first_imgPhoto: Ashley Woodring In the spring of 1669, a German named John Lederer started riding west from Richmond in search of the shortest land route to the Indian Ocean. He missed it by a good 10,000 miles—and knew it, writing afterward that anyone who thought the Indian Ocean, never mind the Pacific, was just “eight or ten days” on horseback from Virginia was “in a great errour.” But he did manage an altogether different first: he became the first person in recorded history to hike the Blue Ridge Mountains.Obviously, he wasn’t the first to encounter the Blue Ridge; in his notes, which were written in Latin and then translated into English by a colonist named William Talbot and published as The Discoveries of John Lederer, Lederer himself describes the agreeably wide grass paths that then characterized the landscape, created by generations of Indians who shaped the land by slashing and burning forest. “The Country here, by the industry of these Indians, is very open, and clear of wood,” he writes.But he was the first to travel across them for the sole purpose of seeing what was on the next peak, and then, crucially, to write it down. Lederer made three trips in total, sent by Virginia’s colonial governor to explore the land, the land that Thomas Jefferson said much later in his Notes on the State of Virginia was “worth a voyage across the Atlantic.”Reading his notes, it’s hard not to like Lederer. Confounding expectations of a man of his era, he carefully catalogs the many Indian groups that then inhabited Virginia and notes their names for places and geological features. He also documents native medicines and social mores. Even when he gently mocks the local explanation for how rattlesnakes manage to get a jump on fast-moving squirrels—squirrels are so spooked by their gaze that they lose their footing and fall off branches and into the waiting maws of the snakes below—it’s with a clear affection.Lederer also has a sense of humor. He makes fun of his English travel companions for insisting on religiously following their compasses rather than their Indian guides, comparing the Europeans to “those Land-Crabs, that crawling backwards in a direct line, avoid not the Trees that stand in their way, but climbing over their very tops, come down again on the other side, and so after a day’s labour gain not above two foot of ground.”He writes proudly of how the men he first sets out with laugh at him for packing dried cornmeal as his main provision, only to beg him for at least a taste when the humid summer air turns their biscuits moldy in a matter of weeks (he tells them no). He tells how a Major Harris in his party “vainly imagined [the James River] to be an Arm of the Lake of Canada; and was so transported with this Fancy, that he would have raised a Pillar to the Discovery, if the fear of the Mahock Indian, and want of food, had permitted him to stay.”And he’s relatable, as when he talks about the same Major Harris defecting from the trip and leaving him only a gun and a prayer under the assumption that Lederer would meet his end in the jaws of a bear, wolf, or bobcat, or at the hands of hostile Indians. Harris’ assumption, writes Lederer, “made him the bolder in Virginia to report strange things in his own praise and my disparagement, presuming I would never appear to disprove him.” Anyone who’s ever been badmouthed behind his or her back has to appreciate Lederer standing up for himself.In short, he was one of us, a wry but sympathetic observer making his way across rivers and over peaks without missing a thing. The woods then may have seemed wilder, teeming, as they were, with predators; the landscape may have been dotted with Indian towns instead of Burger Kings and gas stations. But his account of trekking toward, then up, the mountains, easily cuts straight through more than three centuries of change.The first time he ever spots mountains, he writes: “The fourteenth of March, from the top of an eminent hill, I first descried the Apalataean Mountains, bearing due West to the place I stood upon: their distance from me was so great, that I could hardly discern whether they were Mountains or Clouds.”That report comes within days of the start of the first of his three journeys, but it isn’t until his third, 17 months later, that he actually fully documents conquering a mountain in the Blue Ridge. By this point, his betrayer Major Harris is safe at home, spreading nasty rumors about Lederer. He makes the journey instead with a Colonel Catlet: “The ascent was so steep, the cold so intense, and we so tired, that having with much ado gained the top of one of the highest, we drank the Kings Health in Brandy, gave the Mountain His name, and agreed to return back again.”Looking out over the Blue Ridge and across the Shenandoah Valley, to the greater Appalachians before him, the true vastness of the range finally dawns on Lederer, giving him “no encouragement … to proceed to a further discovery.”It’s all there: the challenge, the exhaustion, the confused blend of futility and triumph in equal measure that comes with reaching a summit and seeing that it’s just one crest of one wave in a seemingly infinite sea. The vow, after all, to return. John Lederer was a hiker.In his opening notes in the official edition of Lederer’s account, Talbot, the translator, says that the German never did get the chance to return. Virginians were furious that their tax money had been spent sending a continental foreigner out to shame the colonists by pushing on farther than they were willing or able. Talbot found the “modest ingenious” Lederer living in exile in Maryland.He says he did not expect to like Lederer, his damaged reputation having preceded him. But they became friends as the German’s stories and levelheadedness “quite abolished those former impressions in me.” At the end of it all, Talbot wrote, “I thought the Printing of these Papers was no injury to the Author, and might prove a Service to the Publick.” And so it did. John Lederer: first hiker of the Blue Ridge.last_img read more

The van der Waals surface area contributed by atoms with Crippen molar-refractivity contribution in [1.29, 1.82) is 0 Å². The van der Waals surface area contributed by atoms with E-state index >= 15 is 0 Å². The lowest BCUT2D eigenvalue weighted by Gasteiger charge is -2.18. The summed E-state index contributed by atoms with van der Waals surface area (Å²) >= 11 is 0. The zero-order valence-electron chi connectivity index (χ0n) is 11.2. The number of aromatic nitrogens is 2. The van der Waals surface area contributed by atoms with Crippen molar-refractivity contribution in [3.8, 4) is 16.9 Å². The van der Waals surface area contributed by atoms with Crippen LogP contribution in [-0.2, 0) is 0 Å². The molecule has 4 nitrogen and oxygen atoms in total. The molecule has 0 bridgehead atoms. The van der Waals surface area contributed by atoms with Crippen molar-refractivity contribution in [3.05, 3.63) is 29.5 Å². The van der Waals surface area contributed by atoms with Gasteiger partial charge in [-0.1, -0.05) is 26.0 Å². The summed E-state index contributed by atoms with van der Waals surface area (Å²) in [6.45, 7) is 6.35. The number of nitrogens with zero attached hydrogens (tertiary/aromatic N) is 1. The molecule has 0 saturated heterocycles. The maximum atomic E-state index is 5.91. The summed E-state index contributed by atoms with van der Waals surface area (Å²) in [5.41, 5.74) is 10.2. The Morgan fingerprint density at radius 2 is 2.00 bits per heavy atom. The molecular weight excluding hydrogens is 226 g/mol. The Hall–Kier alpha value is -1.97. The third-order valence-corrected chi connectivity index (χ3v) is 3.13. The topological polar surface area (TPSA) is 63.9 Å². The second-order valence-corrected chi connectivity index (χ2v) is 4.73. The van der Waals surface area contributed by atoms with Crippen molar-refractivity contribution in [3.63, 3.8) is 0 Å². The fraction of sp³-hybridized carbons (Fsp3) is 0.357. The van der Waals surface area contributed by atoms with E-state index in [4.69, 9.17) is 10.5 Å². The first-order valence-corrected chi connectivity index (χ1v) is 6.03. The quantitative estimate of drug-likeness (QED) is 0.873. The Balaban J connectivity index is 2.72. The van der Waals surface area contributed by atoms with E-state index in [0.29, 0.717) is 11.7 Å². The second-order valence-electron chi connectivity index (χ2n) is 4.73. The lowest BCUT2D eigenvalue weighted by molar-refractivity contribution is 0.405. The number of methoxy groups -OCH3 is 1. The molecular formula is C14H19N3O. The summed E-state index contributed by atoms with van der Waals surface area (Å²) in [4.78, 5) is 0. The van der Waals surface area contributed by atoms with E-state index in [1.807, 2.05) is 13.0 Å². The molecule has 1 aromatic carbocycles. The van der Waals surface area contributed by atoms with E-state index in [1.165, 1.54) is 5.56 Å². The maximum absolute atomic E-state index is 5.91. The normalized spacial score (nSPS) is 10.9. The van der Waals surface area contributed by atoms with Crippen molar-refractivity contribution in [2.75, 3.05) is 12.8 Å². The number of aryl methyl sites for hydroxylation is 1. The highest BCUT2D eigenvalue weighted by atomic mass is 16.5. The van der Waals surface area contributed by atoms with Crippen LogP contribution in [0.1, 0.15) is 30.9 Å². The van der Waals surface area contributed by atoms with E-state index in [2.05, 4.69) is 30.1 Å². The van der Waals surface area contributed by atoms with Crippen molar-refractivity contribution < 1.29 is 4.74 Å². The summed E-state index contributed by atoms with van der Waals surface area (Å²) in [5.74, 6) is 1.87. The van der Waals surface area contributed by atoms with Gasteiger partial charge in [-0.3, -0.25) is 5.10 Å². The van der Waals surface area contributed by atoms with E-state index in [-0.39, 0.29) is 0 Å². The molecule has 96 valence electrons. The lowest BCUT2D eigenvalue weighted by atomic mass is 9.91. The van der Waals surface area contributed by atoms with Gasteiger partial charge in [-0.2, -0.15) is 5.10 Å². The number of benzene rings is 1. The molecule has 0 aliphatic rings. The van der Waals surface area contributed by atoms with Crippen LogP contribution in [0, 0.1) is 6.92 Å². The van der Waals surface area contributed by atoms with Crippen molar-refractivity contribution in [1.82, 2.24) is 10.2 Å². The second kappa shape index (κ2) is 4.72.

Lance: It’s My Fault